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Do LEDs need pure metal thermal interface materials?

Simply stated, YES.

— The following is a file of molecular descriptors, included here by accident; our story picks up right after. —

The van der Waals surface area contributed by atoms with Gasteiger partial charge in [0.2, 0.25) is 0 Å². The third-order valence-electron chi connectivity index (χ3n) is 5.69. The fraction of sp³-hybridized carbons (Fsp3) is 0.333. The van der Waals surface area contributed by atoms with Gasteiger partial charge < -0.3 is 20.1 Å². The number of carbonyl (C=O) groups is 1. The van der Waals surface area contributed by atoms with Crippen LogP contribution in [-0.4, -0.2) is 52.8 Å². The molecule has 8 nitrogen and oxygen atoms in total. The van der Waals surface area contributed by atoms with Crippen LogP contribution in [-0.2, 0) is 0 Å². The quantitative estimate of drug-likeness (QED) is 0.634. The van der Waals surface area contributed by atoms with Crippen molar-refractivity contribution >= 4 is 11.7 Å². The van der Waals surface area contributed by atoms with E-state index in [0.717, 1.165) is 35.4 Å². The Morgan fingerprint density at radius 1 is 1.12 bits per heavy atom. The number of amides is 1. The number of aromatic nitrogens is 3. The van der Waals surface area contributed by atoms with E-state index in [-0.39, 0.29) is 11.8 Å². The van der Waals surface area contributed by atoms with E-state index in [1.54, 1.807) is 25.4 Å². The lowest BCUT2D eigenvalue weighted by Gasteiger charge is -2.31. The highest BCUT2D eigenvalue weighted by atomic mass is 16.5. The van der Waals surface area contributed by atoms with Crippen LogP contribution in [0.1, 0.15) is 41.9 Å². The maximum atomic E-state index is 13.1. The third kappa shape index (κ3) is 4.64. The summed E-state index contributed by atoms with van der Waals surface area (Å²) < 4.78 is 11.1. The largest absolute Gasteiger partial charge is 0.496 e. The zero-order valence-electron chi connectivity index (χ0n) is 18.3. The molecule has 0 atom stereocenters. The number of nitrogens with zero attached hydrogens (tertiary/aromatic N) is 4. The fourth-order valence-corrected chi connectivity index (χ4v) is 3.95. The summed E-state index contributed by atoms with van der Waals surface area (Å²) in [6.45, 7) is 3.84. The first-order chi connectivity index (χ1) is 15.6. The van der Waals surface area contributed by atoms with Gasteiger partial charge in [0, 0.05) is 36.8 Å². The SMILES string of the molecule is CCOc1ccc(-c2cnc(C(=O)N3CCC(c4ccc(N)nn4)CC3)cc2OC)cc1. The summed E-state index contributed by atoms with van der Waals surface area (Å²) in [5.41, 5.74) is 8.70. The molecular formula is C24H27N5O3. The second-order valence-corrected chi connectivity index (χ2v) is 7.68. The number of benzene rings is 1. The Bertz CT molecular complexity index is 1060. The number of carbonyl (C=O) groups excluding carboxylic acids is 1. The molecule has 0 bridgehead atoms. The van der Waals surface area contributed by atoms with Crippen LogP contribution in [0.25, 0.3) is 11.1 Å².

In effort to stay on top of industry technology I spend as much time as I can afford attempting to learn about the current thermal solutions being used on various devices. LEDs have long been controversial regarding their requirement (or non-requirement as the case may be) for high efficiency thermal solutions. Although I have spoken to many LED designers in the past who were adamant about and enforced the use of metal thermal interface materials on their LEDs, after sitting through the recent Photonics West trade show, I have to admit now that these engineers are no longer the minority. LED packages are now commonly including Aluminum or Copper heat sink slugs which transfer heat directly from the chip to a printed circuit board. Taking this a step further, LED design engineers are now even considering the use of active cooling which could reduce their thermal resistances by another factor of ten. None of this makes sense though if the design skimps on the die bonding material. Low power LEDs regularly use silver-filled epoxies, but most high power devices are now using solders due to their low thermal resistances.